The cardinal symptoms of Meniere’s disease are episodic vertigo, fluctuating hearing loss and tinnitus. Meniere’s disease runs a chronic course and is often associated with endolymphatic hydrops (EH) in the inner ear. The etiology of the disease is unknown. Using fluid-attenuated inversion recovery (FLAIR) or more advanced techniques with contrast-enhanced magnetic resonance imaging (MRI), we evaluated EH under several conditions in patients with symptoms attributable to Meniere’s disease or inner ear symptoms. To deliver the contrast agent, we used the intratympanic (IT) and/or the intravenous (IV) approach. Potentially higher concentrations of the contrast agent can be introduced into the perilymph via the IT approach than via the IV approach. However, use of the IT approach needs approval of the ethics committee, while use of the IV approach is more acceptable in the clinical setting. In American Academy of Otolaryngology-Head and Neck Surgery (AAO-HNS) criteria, EH was observed more frequently in patients with Definite Meniere’s disease than in those with Possible Meniere’s disease. Meanwhile, EH was also observed in both the cochlea and the vestibule in patients with atypical Meniere’s disease. Of 56 ears (36 patients) of patients with cochlear Meniere’s disease, 38 showed EH in the cochlea and 44 showed EH in the vestibule. Of 56 ears (28 patients) of patients with vestibular Meniere’s disease, 29 showed EH in the cochlea and 47 showed EH in the vestibule. The vestibular Meniere’s disease group showed significant vestibular predominance in the distribution of EH. In 30 patients with tinnitus as the major complaint, EH in the cochlea was present in 14 of 25 symptomatic ears (56%). Significant EH was present in 7 of 14 ears and mild EH in the remaining 7 ears. EH was observed more frequently in patients with fluctuating tinnitus than in patients with stable tinnitus. Inner-ear contrast-enhanced MRI may be useful to identify EH in its early stages.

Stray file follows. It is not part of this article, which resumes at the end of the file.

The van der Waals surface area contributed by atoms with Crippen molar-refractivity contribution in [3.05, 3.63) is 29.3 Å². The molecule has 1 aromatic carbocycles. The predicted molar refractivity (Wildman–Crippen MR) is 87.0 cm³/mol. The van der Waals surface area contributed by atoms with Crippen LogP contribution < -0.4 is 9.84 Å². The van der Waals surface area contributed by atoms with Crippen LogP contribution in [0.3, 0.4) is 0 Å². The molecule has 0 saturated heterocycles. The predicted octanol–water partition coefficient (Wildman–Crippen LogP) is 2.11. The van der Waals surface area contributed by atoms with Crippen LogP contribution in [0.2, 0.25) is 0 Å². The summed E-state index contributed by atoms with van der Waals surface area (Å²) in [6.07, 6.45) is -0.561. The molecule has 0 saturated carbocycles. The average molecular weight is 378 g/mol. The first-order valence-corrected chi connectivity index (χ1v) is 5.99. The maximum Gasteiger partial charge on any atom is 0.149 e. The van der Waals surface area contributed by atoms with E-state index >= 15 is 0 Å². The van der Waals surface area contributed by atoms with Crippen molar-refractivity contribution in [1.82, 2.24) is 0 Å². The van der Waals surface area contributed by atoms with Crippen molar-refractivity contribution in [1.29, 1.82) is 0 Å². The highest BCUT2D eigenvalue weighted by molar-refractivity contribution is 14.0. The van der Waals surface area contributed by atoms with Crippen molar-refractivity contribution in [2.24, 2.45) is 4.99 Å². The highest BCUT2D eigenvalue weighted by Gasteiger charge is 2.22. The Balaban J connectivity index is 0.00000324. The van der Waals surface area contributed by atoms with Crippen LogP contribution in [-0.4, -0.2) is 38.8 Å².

We report two cases of intracranial hypotension. In one case, MRI showed typical findings, including diffuse thickening, enhancement of the dura mater, and pseudocyst at the level of C6 and 7 resulting from the leakage of CSF. In the other case, treatment with an epidural blood patch (EBP) improved his symptom, almost completely, although no typical findings were pointed out in MRI. The patient presented with bilateral mild hearing loss and abnormal eye movements before the application of the EBP, while the symptoms disappeared after the EBP application. Not all cases show typical findings, therefore, obtaining a proper history, including of any head injury, is important for the diagnosis of intracranial hypotension.